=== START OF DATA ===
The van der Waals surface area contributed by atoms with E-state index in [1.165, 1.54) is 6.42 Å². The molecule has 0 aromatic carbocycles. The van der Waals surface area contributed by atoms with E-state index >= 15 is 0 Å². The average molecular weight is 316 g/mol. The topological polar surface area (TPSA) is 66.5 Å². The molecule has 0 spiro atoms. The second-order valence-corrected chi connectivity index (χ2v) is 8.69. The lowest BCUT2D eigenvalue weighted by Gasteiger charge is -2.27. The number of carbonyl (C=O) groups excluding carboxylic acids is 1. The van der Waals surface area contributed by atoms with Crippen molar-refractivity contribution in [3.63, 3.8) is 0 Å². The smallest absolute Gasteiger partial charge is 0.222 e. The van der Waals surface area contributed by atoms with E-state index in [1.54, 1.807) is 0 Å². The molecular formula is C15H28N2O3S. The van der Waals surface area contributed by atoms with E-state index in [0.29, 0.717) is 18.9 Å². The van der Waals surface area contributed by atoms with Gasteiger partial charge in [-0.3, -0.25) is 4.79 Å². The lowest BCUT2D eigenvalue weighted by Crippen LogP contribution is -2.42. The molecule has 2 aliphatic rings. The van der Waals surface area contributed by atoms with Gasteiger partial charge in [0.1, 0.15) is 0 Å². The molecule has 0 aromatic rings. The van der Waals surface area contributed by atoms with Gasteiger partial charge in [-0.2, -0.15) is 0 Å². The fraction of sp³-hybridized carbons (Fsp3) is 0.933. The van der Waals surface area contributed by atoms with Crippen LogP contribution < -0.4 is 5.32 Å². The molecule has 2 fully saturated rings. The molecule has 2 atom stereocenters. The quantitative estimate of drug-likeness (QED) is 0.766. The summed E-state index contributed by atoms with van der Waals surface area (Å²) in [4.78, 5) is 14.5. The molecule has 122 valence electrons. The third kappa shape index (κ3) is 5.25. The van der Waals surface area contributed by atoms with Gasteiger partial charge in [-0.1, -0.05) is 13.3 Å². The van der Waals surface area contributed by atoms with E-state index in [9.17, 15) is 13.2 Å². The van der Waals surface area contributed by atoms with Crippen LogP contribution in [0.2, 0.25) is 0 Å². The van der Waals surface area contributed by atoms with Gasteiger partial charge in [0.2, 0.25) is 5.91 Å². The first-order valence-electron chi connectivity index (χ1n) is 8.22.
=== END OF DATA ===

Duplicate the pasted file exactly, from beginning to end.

The van der Waals surface area contributed by atoms with E-state index in [1.165, 1.54) is 6.42 Å². The molecule has 0 aromatic carbocycles. The van der Waals surface area contributed by atoms with E-state index >= 15 is 0 Å². The average molecular weight is 316 g/mol. The topological polar surface area (TPSA) is 66.5 Å². The molecule has 0 spiro atoms. The second-order valence-corrected chi connectivity index (χ2v) is 8.69. The lowest BCUT2D eigenvalue weighted by Gasteiger charge is -2.27. The number of carbonyl (C=O) groups excluding carboxylic acids is 1. The van der Waals surface area contributed by atoms with Crippen molar-refractivity contribution in [3.63, 3.8) is 0 Å². The smallest absolute Gasteiger partial charge is 0.222 e. The van der Waals surface area contributed by atoms with E-state index in [1.54, 1.807) is 0 Å². The molecular formula is C15H28N2O3S. The van der Waals surface area contributed by atoms with E-state index in [0.29, 0.717) is 18.9 Å². The van der Waals surface area contributed by atoms with Gasteiger partial charge in [-0.3, -0.25) is 4.79 Å². The lowest BCUT2D eigenvalue weighted by Crippen LogP contribution is -2.42. The molecule has 2 aliphatic rings. The van der Waals surface area contributed by atoms with Gasteiger partial charge in [0.1, 0.15) is 0 Å². The molecule has 0 aromatic rings. The van der Waals surface area contributed by atoms with Gasteiger partial charge in [-0.2, -0.15) is 0 Å². The fraction of sp³-hybridized carbons (Fsp3) is 0.933. The van der Waals surface area contributed by atoms with Crippen LogP contribution < -0.4 is 5.32 Å². The molecule has 2 fully saturated rings. The molecule has 2 atom stereocenters. The quantitative estimate of drug-likeness (QED) is 0.766. The summed E-state index contributed by atoms with van der Waals surface area (Å²) in [4.78, 5) is 14.5. The molecule has 122 valence electrons. The third kappa shape index (κ3) is 5.25. The van der Waals surface area contributed by atoms with Gasteiger partial charge in [-0.1, -0.05) is 13.3 Å². The van der Waals surface area contributed by atoms with E-state index in [9.17, 15) is 13.2 Å². The van der Waals surface area contributed by atoms with Crippen LogP contribution in [0.2, 0.25) is 0 Å². The van der Waals surface area contributed by atoms with Gasteiger partial charge in [0.2, 0.25) is 5.91 Å². The first-order valence-electron chi connectivity index (χ1n) is 8.22.